Gospel of uOTPian dining http://scoopotp.com/author/joe-duffy/

Offline Daki

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Re: Christmas Food Gifts
« Reply #4 on: December 15, 2009, 03:10:28 PM »

Offline MoT

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Re: Christmas Food Gifts
« Reply #5 on: December 15, 2009, 03:11:24 PM »
My Mother also did English Toffee Squares as her gifts to her friends.

Have been invited by another family to join them at the Ritz this year. Weird going to a hotel for Christmas dining, but I have no complaints. I didn't even think of the Santa being there. He should be finished by then and back to the North Pole. I'm very confused.

I was thinking about making these little mini cake loaves I've had a recipe for, that has praline icing on them. We shall see.

It seems we get a lot of nuts (the eating kind) for holiday gifts. Glad to hear nowadays they are good for you because I sure do get sick of eating them.

Offline Melomom

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Re: Christmas Food Gifts
« Reply #6 on: December 15, 2009, 06:17:47 PM »
my paternal grandfather used to bake tons of cookies, kolaches, and caramels as gifts.

Daki, do you have the caramel recipe?  I have never been much of a candy maker, but I'd like to try it this year. 

Otto, yes, definitely check out Salvation Army, Goodwill, etc.  Lots and lots of baskets, cut glass dishes, platters, what have you - the recipient can use it or pass it on. 

Offline Melomom

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Re: Christmas Food Gifts
« Reply #7 on: December 16, 2009, 06:14:37 AM »

Offline Otto

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Re: Christmas Food Gifts
« Reply #8 on: December 16, 2009, 09:52:10 AM »
Speaking of cookies:

Cruel, cruel I say!!!

Questions about chocolate: 
1/ I need semisweet chocolate chips.  What brands should I consider?  
2/ Can I use chocolate that's been in a zip-lock back for two years?
« Last Edit: December 16, 2009, 10:50:25 AM by Otto »

Offline Melomom

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Re: Christmas Food Gifts
« Reply #9 on: December 16, 2009, 12:46:20 PM »
I like Ghiradelli chips, you can find them at Publix and, I think, at YDFM.  Re the bagged chocolate, if it smells and tastes good I think you are OK.  It doesn't usually last that long at my house.   ;)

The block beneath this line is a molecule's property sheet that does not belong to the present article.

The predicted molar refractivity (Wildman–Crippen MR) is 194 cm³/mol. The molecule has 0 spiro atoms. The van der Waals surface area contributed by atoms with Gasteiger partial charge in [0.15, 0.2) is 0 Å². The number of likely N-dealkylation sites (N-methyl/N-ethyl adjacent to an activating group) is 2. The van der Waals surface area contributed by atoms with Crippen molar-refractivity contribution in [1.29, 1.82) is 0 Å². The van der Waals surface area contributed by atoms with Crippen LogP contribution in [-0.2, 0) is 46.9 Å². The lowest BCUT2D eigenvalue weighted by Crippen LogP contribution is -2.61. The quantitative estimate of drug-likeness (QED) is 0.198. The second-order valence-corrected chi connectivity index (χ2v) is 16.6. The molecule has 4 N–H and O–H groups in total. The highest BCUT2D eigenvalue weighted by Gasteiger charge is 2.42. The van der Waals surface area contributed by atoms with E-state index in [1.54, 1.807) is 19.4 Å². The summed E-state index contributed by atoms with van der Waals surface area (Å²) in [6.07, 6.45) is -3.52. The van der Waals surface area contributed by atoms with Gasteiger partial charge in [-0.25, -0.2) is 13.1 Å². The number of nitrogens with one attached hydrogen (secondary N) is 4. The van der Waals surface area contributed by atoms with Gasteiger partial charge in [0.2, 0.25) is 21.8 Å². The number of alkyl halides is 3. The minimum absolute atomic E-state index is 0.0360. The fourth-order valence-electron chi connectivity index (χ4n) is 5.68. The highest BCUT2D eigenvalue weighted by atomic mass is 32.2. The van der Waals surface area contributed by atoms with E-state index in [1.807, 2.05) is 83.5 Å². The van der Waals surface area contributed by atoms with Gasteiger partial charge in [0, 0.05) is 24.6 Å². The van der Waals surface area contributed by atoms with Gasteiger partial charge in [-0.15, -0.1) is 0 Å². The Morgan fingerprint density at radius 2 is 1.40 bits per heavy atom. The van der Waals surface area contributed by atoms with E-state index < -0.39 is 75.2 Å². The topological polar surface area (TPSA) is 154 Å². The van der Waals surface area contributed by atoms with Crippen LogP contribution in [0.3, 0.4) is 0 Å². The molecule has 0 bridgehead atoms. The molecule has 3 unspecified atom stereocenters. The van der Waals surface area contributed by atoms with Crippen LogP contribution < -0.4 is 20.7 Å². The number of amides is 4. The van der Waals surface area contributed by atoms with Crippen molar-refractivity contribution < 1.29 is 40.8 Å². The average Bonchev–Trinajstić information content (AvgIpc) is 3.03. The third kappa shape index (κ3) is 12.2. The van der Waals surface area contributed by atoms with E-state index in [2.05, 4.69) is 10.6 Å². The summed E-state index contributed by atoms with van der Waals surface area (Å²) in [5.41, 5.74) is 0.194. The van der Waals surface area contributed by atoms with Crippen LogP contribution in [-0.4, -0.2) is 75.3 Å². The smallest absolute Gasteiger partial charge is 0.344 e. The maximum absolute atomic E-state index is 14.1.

Another article, about many-layered chocolate cake.  I had a slice of this cake at a funeral luncheon a little while back and never did get the recipe (it was not from the dear departed, smarty pantses):

http://www.nytimes.com/2009/12/16/dining/16Bake.html?em

Offline LizR

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Re: Christmas Food Gifts
« Reply #10 on: December 16, 2009, 01:34:29 PM »
DH whipped up several batches of a Bailey's knock-off that is very yummy and easy. Should make good, if not really inexpensive, gifts.

Offline Mike GadgetGeek Stock

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Re: Christmas Food Gifts
« Reply #11 on: December 16, 2009, 01:42:45 PM »
I like Ghiradelli chips, you can find them at Publix and, I think, at YDFM.  Re the bagged chocolate, if it smells and tastes good I think you are OK.  It doesn't usually last that long at my house.   ;)

Another article, about many-layered chocolate cake.  I had a slice of this cake at a funeral luncheon a little while back and never did get the recipe (it was not from the dear departed, smarty pantses):

http://www.nytimes.com/2009/12/16/dining/16Bake.html?em 

Again Quoting from Cooks Illustrated that does real tastings every couple years the Ghirardelli 60% Cacao Bittersweet Chocolate Chips were the best.. You are right again Melomom.  For $.10 less an ounce the Hershey's Special Dark Mildly Sweet Chocolate Chips were #2...

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Finding offense where none is intended is a form of selfishness.

When facts change, I change my mind.  What do you do?

It's a poor craftsman that blames his tools.

Offline Jmolinari

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Re: Christmas Food Gifts
« Reply #12 on: December 16, 2009, 02:16:11 PM »
I like the nestle semi sweet CHUNKS. They must be different chocolate than the chips, b/c they taste much better and higher quality.

Offline foodnearsnellville

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Re: Christmas Food Gifts
« Reply #13 on: December 16, 2009, 03:27:14 PM »
I have, at times, sent relatives tupelo honey from Georgia. I have a sweet spot for orange honey, though, which is best purchased from Florida.

This url has sources of Georgia honey:

http://www.honeylocator.com/location_results.asp?Location_ID=11

Jellies, jams, and marmalades I've sent. Cookbooks are pretty common gifts from me. I'd be giving Thomas Keller's new cookbook, but Amazon ran out of copies.

Offline Daki

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Re: Christmas Food Gifts
« Reply #14 on: December 17, 2009, 06:20:57 AM »

Daki, do you have the caramel recipe?  I have never been much of a candy maker, but I'd like to try it this year. 


Unfortunately I don't :(.  The last time I made them, I believe I used a recipe from my BHG cookbook (1980's red checkered edition).